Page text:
Just Posted

Whether the dust jacket of this historical novel is the Canadian version (left) or the American (right), the readable content within is the same. (Michael Gates)
History Hunter: New novel a gripping account of the gold rush

Stampede: Gold Fever and Disaster in the Klondike is an ‘enjoyable and readable’ account of history

Yukonomist Keith Halliday
Yukonomist: Your furnace and your truck need to go

Perhaps the biggest commitment in the NDP deal with the Liberals was boosting the Yukon’s climate target

Dave Blottner, executive director at the Whitehorse Food Bank, said the food bank upped its services because of the pandemic. (John Tonin/Yukon News)
Food Bank sees Yukoners’ generosity firsthand

“Businesses didn’t know if they could stay open but they were calling us to make sure we were able to stay open.”

Air North president Joe Sparling said the relaxing of self-isolation rules will be good for the business, but he still expects a slow summer. (Mike Thomas/Yukon News)
Air North president expects a slow summer

Air North president Joe Sparling suspects it will be a long time before things return to pre-pandemic times

XX
WYATT’S WORLD

Wyatt’s World for May 14, 2021.… Continue reading

Caribou pass through the Dempster Highway area in their annual migration. A recent decision by the privacy commissioner has recommended the release of some caribou collar re-location data. (Justin Kennedy/Yukon News)
Privacy commissioner recommends release of caribou location data

Department of Environment says consultation with its partners needed before it will consider release

Chief Medical Officer of Health Dr. Brendan Hanley. (Crystal Schick/Yukon News)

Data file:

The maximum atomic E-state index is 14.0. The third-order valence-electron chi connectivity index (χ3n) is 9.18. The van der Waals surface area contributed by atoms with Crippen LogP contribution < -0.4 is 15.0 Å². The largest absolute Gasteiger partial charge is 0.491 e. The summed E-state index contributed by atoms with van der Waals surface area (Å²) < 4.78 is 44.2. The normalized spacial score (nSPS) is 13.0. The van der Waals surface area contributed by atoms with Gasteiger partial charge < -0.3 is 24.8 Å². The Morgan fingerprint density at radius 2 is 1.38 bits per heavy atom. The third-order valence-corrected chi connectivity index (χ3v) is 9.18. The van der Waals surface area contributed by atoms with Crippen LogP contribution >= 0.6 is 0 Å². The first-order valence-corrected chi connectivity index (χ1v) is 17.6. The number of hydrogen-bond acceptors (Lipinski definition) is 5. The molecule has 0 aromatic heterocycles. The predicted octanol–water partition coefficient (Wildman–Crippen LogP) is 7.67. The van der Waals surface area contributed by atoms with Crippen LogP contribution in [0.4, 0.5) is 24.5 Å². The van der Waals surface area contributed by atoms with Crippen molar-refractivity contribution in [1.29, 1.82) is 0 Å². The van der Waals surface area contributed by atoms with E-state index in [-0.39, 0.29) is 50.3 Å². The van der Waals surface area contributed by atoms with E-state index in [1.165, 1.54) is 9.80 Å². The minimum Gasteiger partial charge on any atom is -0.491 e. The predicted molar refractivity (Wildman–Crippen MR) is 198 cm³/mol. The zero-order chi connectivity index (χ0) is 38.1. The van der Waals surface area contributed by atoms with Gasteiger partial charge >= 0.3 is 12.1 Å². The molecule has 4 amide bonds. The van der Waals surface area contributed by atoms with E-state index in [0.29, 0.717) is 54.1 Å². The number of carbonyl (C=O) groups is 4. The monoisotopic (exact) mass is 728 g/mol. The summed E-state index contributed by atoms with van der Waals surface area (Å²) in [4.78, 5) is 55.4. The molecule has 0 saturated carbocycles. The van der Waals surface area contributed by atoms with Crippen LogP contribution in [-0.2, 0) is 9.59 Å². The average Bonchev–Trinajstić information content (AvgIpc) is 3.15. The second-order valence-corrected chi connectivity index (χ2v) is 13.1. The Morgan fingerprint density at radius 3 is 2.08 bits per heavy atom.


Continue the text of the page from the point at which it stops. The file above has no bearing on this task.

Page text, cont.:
Family pleased youth will be able to get Pfizer vaccine

Angela Drainville, mother of two, is anxious for a rollout plan to come forward

Safe at home office in Whitehorse on May 10, 2021. (John Tonin/Yukon News)
Federal government provides $1.6 million for Yukon anti-homelessness work

Projects including five mobile homes for small communities received funding.

Drilling at Northern Tiger’s 3Ace gold project in 2011. Randi Newton argues that mining in the territory can be reshaped. (Yukon government/file)
Editorial: There’s momentum for mining reform

CPAWS’ Randi Newton argues that the territory’s mining legislations need a substantial overhaul

At its May 10 meeting, Whitehorse city council approved the subdivision for the Kwanlin Dün First Nation’s business park planned in Marwell. (Submitted)
KDFN business park subdivision approved

Will mean more commercial industrial land available in Whitehorse

Main Street in Whitehorse on May 4. Whitehorse city council has passed the first two readings of a bylaw to allow pop-up patios in city parking spaces. Third reading will come forward later in May. (Stephanie Waddell/Yukon News)
Whitehorse council pursuing restaurant patio possibilities

Council passes first two readings for new patio bylaw

Neil Hartling, the Tourism Industry Association of the Yukon president, left, said the new self-isolation guidelines for the Yukon are a ‘ray of hope’ for tourism operators. (Ian Stewart/Yukon News file)
Yukon tourism operators prepared for ‘very poor summer’ even with relaxed border rules

Toursim industry responds to new guidelines allowing fully vaccinated individuals to skip mandatory self-isolation.

Most Read